- Author: Kathy Keatley Garvey
Allen-Diaz, vice president for UC Agriculture and Natural Resources (UC ANR), has agreed to participate in a stunt with thousands of buzzing honey bees clustered on either a UC ANR T-shirt or on a UC ANR banner in a project coordinated by the world-renowned bee wrangler Norm Gary, UC Davis emeritus professor of entomology.
Allen-Diaz holds several other titles: director of the Agricultural Experiment Station, director of Cooperative Extension, and professor and Russell Rustici Chair in Rangeland Management at UC Berkeley. But next spring, she will become “The Bee Lady” or “The Bee-liever,” surrounded by thousands of buzzing honey bees.
And, if the UC ANR administrator raises $5,000, she’s promised to eat insect larvae to promote awareness of alternative protein sources. (To donate, see http://promises.promiseforeducation.org/vpanr)
Allen-Diaz has never intentionally been near a cluster of bees. “I have to say that most of the bee interactions that I’ve had in the past have been stepping on them barefoot on the lawn as a child in Edmonds, Wash.; jumping off a rock wall into a bee hive as a child – 11 stings on my neck and face; and trying to control meat-eating wasps (protecting her families’ hands, faces and legs) at our Oregon home,” she said.
Norm Gary said he will set up the project sometime in the spring, when the weather warms and the bees begin their annual population build-up.
Gary, who turns 80 in November, retired in 1994 from UC Davis after a 32-year academic career. He also retired this year as a bee wrangler and as a 66-year beekeeper, but “I’m coming out of retirement to help with this cause,” he said.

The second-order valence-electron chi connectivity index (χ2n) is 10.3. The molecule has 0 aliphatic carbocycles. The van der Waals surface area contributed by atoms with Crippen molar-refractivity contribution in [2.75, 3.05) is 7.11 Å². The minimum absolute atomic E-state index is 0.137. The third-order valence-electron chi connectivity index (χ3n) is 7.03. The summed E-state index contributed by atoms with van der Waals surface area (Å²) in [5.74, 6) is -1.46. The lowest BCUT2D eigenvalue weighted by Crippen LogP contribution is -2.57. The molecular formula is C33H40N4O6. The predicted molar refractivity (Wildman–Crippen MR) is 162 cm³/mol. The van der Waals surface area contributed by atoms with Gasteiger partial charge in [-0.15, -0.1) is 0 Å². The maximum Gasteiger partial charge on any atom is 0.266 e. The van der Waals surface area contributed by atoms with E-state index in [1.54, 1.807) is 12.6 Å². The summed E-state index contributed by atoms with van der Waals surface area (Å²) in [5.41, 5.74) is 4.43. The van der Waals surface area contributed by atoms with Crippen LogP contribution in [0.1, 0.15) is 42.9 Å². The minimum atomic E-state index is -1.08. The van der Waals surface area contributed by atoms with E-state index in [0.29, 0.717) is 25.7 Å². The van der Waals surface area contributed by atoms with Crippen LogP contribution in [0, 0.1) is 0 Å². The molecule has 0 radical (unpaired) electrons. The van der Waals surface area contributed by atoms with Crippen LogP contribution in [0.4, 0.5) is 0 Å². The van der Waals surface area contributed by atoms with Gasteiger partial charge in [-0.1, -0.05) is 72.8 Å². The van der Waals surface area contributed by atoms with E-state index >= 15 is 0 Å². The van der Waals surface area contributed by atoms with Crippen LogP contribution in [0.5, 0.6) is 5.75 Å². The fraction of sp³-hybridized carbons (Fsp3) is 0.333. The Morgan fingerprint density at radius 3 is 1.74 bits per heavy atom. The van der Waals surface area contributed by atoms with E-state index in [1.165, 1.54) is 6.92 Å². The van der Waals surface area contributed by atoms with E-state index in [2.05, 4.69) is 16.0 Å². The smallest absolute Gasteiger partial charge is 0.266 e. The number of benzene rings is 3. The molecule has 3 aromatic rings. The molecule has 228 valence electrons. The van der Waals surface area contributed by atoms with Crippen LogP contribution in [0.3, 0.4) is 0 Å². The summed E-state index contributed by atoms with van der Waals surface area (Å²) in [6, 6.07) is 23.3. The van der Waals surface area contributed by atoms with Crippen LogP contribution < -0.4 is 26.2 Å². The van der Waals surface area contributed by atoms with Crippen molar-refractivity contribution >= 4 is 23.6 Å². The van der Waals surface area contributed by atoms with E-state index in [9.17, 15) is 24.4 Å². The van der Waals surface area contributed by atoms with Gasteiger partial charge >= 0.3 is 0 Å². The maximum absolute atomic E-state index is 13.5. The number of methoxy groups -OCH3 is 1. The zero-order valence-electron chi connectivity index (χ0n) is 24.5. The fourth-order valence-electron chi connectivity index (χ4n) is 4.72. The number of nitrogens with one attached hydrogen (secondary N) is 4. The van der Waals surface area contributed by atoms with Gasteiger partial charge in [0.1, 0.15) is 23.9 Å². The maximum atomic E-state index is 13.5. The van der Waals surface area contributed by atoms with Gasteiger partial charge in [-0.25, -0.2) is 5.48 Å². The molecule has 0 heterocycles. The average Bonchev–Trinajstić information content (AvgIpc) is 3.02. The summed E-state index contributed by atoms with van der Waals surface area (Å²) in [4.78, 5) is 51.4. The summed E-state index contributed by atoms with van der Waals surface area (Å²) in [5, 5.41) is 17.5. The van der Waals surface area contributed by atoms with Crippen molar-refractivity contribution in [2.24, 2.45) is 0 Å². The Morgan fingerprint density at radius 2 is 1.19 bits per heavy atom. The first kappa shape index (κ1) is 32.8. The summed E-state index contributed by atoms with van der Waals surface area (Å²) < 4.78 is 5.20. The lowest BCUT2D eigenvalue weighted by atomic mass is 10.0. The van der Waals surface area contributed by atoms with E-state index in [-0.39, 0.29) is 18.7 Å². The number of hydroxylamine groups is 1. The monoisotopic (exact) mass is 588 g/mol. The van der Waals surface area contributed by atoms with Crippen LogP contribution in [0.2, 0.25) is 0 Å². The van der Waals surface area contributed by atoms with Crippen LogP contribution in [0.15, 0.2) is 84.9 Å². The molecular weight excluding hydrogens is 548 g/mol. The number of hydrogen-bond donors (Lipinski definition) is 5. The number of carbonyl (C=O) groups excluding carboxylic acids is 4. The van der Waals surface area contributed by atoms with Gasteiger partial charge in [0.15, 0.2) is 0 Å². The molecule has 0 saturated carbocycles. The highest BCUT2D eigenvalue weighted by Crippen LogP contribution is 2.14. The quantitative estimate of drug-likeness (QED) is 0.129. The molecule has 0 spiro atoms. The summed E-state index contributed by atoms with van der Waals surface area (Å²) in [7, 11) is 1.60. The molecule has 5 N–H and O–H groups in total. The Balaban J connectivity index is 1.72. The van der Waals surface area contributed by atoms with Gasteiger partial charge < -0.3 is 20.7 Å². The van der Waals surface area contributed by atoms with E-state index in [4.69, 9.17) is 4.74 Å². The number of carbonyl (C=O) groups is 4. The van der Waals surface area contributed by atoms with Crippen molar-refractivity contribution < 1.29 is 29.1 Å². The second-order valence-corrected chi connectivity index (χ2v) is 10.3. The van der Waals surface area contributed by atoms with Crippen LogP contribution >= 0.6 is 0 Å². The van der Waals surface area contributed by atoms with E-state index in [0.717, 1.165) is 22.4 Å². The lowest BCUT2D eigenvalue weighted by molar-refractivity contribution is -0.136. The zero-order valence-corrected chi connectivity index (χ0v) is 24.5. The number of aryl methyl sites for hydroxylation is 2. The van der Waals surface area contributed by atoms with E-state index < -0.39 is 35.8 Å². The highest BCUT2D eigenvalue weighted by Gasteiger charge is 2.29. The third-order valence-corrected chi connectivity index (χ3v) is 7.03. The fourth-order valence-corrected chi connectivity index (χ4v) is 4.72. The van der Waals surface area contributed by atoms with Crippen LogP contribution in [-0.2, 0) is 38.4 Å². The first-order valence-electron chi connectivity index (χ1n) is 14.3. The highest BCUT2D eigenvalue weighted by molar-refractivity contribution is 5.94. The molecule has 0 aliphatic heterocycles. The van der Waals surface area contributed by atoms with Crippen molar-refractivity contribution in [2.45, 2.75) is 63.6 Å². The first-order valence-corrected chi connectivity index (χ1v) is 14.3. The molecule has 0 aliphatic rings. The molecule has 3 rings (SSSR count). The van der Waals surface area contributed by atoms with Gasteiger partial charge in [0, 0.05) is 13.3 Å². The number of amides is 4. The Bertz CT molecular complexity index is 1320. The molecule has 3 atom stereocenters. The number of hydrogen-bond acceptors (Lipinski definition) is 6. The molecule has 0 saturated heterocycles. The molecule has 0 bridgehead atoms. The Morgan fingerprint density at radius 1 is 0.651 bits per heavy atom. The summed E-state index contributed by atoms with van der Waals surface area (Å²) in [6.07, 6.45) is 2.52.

“Bees are not inclined to sting if they are well-fed, happy and content and are ‘under the influence’ of powerful synthetic queen bee odors — pheromones — which tend to pacify them,” Gary said.
While at UC Davis, he formulated a pheromone solution that is very effective in controlling bee behavior. Bees, attracted to pheromones, cluster on the drops of pheromones, whether it be a sign, a t-shirt or a plastic flower.
“Bees wrangled by this procedure have no inclination to sting,” he said. “Stinging behavior occurs naturally near the hive in defense of the entire colony not for the defense of the individual bee, because bees that sting die within hours. Using this approach I have had as many as a million bees clustered on six people simultaneously.”
“Most people fear bees,” Gary acknowledged. “They think bees ‘want’ to sting them. Wrong! They sting only when the nest or colony is attacked or disturbed or when they are trapped in a physical situation where they are crushed.”
Gary holds a Guinness Book of World Records for most bees (109) in his mouth; he trained the bees to fly into his mouth to collect food from a small sponge saturated with his patented artificial nectar. He kept the bees inside his closed mouth for 10 seconds.
The retired bee scientist is the author of the popular book, “Honey Bee Hobbyist: The Care and Keeping of Bees,” now in its second printing. During his academic career, he published more 100 peer-reviewed scientific papers and four book chapters.
Gary, who received his doctorate in apiculture from Cornell University in 1959, is known internationally for his bee research. He was the first to document reproductive behavior of honey bees on film and the first to discover queen bee sex attractant pheromones. He invented a magnetic retrieval capture/recapture system for studying the foraging activities of bees, documenting the distribution and flight range in the field. His other studies revolved around honey bee pollination of agricultural crops, stinging and defensive behavior, and the effects of pesticides on foraging activities, among dozens of others.
A professional jazz and Dixieland musician, Gary is also known for playing the “B-Flat clarinet” while covered from head to toe with bees. He continues to play professionally in the Sacramento area—minus the bees.